Pop Culture

Michelle Shocked Conducts a Nervous Breakdown Via Tweet & Podcast

Anti-gay or what? The troubled singer sends a mass of mixed signals.

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Michelle Shocked is not getting well, not making sense and not shutting up. Last Thursday, she left a podcast interviewer dangling for an hour plus. They had set up what was to be a live interview over the phone. The interviewer, Nicole Sandler of Radio Or Not, called Shocked's number again and again. What she got back was the singer's voice mail (a chipper “Hi, thanks for your call, please leave a message”) and a series of Tweets. The journalist and the singer didn't have a conversation until extra innings, when the show was playing out with a Shocked oldie. Skype gave its boop and the interviewer picked up. “Finally,” she said. Then, from over the phone, a voice said, “Shame on you!” It was Michelle Shocked, being crazy.

The trouble began March 17. “Once Prop. 8 is instated, and once preachers are held at gunpoint and forced to marry the ho-mo-sexuals, I’m pretty sure that that will be the signal for Jesus to come on back,” Shocked told the crowd at a club appearance in San Francisco. A few moments later: “If someone could be so gracious to Tweet out, ‘Michelle Shocked just said from stage, God hates faggots, would you do it now?’” People have been debating what she had in mind. Was she saying that would be the dumb takeaway version of her onstage philosophizing? Or, if you'll pardon the language, was she saying that God hates faggots?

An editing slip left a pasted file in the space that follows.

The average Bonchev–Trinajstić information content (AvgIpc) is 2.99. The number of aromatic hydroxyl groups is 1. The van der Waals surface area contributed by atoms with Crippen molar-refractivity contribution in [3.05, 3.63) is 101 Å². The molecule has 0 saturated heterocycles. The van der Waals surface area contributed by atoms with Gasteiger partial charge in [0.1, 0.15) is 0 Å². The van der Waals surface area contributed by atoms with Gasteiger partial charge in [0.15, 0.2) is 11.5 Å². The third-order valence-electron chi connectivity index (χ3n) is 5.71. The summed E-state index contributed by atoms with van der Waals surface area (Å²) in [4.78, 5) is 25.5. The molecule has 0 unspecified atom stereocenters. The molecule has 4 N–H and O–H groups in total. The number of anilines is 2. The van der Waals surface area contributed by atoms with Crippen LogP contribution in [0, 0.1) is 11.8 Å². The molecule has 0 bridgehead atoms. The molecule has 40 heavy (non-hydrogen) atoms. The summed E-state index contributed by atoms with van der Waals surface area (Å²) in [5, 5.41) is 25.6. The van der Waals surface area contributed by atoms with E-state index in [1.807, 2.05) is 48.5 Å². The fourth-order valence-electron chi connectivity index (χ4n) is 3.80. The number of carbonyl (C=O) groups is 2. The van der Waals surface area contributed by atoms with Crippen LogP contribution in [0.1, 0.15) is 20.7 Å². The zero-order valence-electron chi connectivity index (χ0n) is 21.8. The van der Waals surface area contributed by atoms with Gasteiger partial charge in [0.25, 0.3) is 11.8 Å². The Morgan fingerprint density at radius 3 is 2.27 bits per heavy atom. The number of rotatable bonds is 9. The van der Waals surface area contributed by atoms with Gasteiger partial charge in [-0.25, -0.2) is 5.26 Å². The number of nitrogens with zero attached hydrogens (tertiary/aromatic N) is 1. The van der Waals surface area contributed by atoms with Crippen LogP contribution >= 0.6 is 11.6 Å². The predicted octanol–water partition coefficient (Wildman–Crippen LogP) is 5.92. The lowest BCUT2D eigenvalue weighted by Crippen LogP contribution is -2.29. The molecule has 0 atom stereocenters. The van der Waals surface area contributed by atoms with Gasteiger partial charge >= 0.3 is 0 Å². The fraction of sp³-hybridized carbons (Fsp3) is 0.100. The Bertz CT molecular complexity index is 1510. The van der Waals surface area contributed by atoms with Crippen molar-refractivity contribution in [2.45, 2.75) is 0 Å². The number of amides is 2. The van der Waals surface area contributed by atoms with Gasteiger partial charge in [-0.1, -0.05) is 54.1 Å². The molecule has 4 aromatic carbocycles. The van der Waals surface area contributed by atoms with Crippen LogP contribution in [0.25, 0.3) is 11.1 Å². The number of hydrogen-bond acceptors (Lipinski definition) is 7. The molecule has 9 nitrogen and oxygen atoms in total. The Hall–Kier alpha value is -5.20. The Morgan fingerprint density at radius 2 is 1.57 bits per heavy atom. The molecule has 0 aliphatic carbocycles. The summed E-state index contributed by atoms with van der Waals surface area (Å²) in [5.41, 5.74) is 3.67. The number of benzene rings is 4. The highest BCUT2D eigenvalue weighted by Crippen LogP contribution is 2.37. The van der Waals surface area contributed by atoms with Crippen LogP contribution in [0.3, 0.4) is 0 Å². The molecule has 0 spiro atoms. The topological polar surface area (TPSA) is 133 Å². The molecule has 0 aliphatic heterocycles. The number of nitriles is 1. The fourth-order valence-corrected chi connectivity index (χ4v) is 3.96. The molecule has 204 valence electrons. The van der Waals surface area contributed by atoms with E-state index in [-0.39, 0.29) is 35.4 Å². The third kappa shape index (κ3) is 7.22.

The second interpretation gained major ground when a recording of her comments appeared on the Internet. The headline for The Hollywood Reporter's blow-by-blow account of the audio said it was “damning.” The recording came out on March 20, the same day that Shocked returned to Twitter and also released two media statements. “I do not, nor have I ever, said or believed that God hates homosexuals (or anyone else),” said the first, in part. “I said that some of His followers believe that. I believe intolerance comes from fear, and these folks are genuinely scared.” The slur about gays? “I was predicting the absurd way my description of, my apology for, the intolerant would no doubt be misinterpreted.”